Why Would Anyone Fly United Airlines, Under Any Circumstances, Ever?

alaska from plane

This is not a rhetorical question; I really want to know.

Some background: I flew United Airlines last summer for the first time in years. The company offered a reasonably-priced flight to Anchorage that helped make my week-long trip affordable and convenient.

At least that was the plan. But then they proceeded to lose my luggage, including my tent and all of my camping gear, forcing me to scramble to find last-minute replacements.

Inexplicably, United refused to refund my $25 baggage fee, but instead offered a $100 voucher good for future travel. Since I’ve been trying to get into the travel voucher game, I thought the voucher would be a good deal in the long run.

I wrote about receiving the voucher back in December. Eight months later, I still have not used it. I now have just one month left in which to redeem it, or it’s gone.

The biggest reason I haven’t used the voucher is because United’s prices are simply not competitive. They’re so outrageous, in fact, that even if I were to use the $100 voucher, United’s flights would still cost more than flights on Southwest and other airlines.

Possible uses for my United voucher

I’ve checked United’s flight prices from Chicago to all the cities on my wishlist, but most of them are crazy expensive. I travel to Pittsburgh a lot to visit family, so I figured I could easily use the voucher to go back to the Steel City. But the going rate on United for a one-way flight is $233. Compare that to the $69 to $89 I normally pay with Southwest.

Who on earth is paying $233 for a one-way ticket from Chicago to Pittsburgh? Somebody must be doing it, otherwise the daily flight wouldn’t exist, but I can’t fathom any human being actually booking that flight at that price.

My next thought was to find a short flight to some random city that costs exactly $100, thereby getting the flight for free after the voucher discount. But the only flights in the $100 range from Chicago go to cities like Louisville, Indianapolis and Detroit.

I could visit each of those places on Megabus for literally just a few bucks. In fact, I recently booked a Megabus round-trip to Indy for $2.50. Yes, that’s two dollars and fifty cents. I don’t want to waste the voucher on a city that I can get to on Megabus merely by scrounging up the loose change in my couch.

departure board

Other cities on my wishlist are just as expensive on United: Houston ($370), Atlanta ($290), and New Orleans (a staggering $391.) Keep in mind that these are one-way prices!

After quite a bit of research, I’ve discovered only three cities I have any interest in that seem to offer affordable United flights from Chicago: San Francisco ($169), Seattle ($181), and Las Vegas ($189.)

Unfortunately, all three are places I’ve been hoping to visit with my friend, and when you factor in full price for the return flight, spending money, and the cost of lodging, a full week-long vacation at any of these places is still going to run at least $1,000, and that’s not in our budget right now.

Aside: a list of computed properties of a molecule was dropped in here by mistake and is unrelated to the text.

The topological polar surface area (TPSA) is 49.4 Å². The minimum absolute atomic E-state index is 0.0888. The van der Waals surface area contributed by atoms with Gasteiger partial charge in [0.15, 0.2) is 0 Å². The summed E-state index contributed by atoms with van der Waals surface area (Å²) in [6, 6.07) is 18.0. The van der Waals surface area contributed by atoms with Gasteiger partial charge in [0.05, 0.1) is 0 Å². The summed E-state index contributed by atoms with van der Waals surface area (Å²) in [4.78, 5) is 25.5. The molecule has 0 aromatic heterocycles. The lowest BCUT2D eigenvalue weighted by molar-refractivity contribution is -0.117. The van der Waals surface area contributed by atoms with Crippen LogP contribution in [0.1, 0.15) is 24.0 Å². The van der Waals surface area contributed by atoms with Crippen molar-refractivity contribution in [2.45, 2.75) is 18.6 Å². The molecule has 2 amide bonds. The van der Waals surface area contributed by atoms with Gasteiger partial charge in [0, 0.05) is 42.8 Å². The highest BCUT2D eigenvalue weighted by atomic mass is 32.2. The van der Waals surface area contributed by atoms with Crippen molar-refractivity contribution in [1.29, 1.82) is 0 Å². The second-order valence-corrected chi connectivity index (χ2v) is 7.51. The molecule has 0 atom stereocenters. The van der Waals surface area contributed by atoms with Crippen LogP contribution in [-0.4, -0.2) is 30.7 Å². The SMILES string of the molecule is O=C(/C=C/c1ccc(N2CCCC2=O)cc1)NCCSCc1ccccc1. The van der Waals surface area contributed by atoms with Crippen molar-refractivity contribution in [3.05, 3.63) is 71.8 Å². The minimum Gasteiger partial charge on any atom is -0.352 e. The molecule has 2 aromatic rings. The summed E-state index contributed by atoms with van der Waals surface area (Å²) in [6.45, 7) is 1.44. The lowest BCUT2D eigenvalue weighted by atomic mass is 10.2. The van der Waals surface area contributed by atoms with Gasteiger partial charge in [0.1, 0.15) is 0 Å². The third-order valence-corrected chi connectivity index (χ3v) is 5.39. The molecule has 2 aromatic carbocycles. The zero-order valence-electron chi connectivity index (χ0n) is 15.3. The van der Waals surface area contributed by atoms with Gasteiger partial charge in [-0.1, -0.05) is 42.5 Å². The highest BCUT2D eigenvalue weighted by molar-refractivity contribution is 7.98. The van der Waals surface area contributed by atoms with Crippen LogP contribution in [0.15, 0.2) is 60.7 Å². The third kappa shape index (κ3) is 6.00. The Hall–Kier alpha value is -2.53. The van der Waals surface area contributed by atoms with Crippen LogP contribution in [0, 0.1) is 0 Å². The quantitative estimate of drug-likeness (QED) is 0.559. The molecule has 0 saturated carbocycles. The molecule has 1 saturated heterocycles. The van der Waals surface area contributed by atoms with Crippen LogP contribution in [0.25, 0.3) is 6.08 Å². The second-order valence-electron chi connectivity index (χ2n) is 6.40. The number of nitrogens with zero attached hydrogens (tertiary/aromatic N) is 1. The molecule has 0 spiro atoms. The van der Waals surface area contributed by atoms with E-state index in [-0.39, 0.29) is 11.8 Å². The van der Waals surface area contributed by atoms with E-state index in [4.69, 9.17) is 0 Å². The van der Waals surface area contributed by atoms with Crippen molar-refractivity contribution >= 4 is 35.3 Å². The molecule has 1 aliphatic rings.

United does offer weekly specials for last-minute flights, but they’re usually nothing to write home about. During a recent week, the company’s “great deals” list included Quebec City for $358, Pittsburgh for $161, Memphis for $157, and Tampa for $321. Sorry, but those are not deals. Southwest’s regular prices are much cheaper.

I have one last option, and that is to sell my United voucher. But I don’t believe that is allowed according to the terms of service. If I want to get my $100 worth of savings, I have to get my ass on a United plane somehow, somewhere.

Back to that original question

I’ve written before that I don’t complain about airline prices. And that is true when it comes to the industry as a whole. But when one airline’s prices are so much higher than those of other major airlines, something is seriously out of whack.

And it’s not just their prices that are a problem. United consistently earns some of the worst scores when it comes to customer service. Remember, this is the airline that breaks guitars and kicks people off flights for taking pictures. And it’s not like United offers any special amenities – they don’t have tv sets and outlets on each seat like Air Canada and JetBlue.

So why would anyone fly United, under any circumstances, ever? Obviously the airline must have some redeeming qualities or it wouldn’t have lasted all these years.

Surely there are some cities in which flying on United is affordable, right? I just don’t know which cities they are. Clearly, Chicago is not one of them (even though Chicago is the home of United headquarters!)

Do you travel United? Have you ever gotten cheap airfare on United? If you have an opinion on the airline, pro or con, I’d love to hear your thoughts. Please leave a comment below!

Edit: After I wrote the final draft of this post, I received a letter from United informing me that I accumulated enough mileage points from the Alaska flight to earn 1-year subscriptions to Afar and People magazines. So, um, there’s that.

21 thoughts on “Why Would Anyone Fly United Airlines, Under Any Circumstances, Ever?”

  1. The vouchers are pretty useless. We’ve tried to find a flight that the voucher would help price wise, and the numbers just don’t add up. I’ve also tried to use my voucher to upgrade my seat, and I get really dumb excuses why I can’t. If I can use it for a new flight, why can’t I use it to upgrade my seat? They’re really not worth the paper they’re printed on.

  2. I think you already answered your own question. You took them because they were cheap, but the deals are few and far between. You got me thinking of the last time I flew United and I think it was LAX to LHR and while it wasn’t great, it was the cheapest.

    1. The cheap Alaska United flight was kind of a fluke because it was on the evening of July 4, so I guess no one else was flying. All of their other flights to Anchorage were way more expensive except for that one, which I jumped on. I guess I learned my lesson!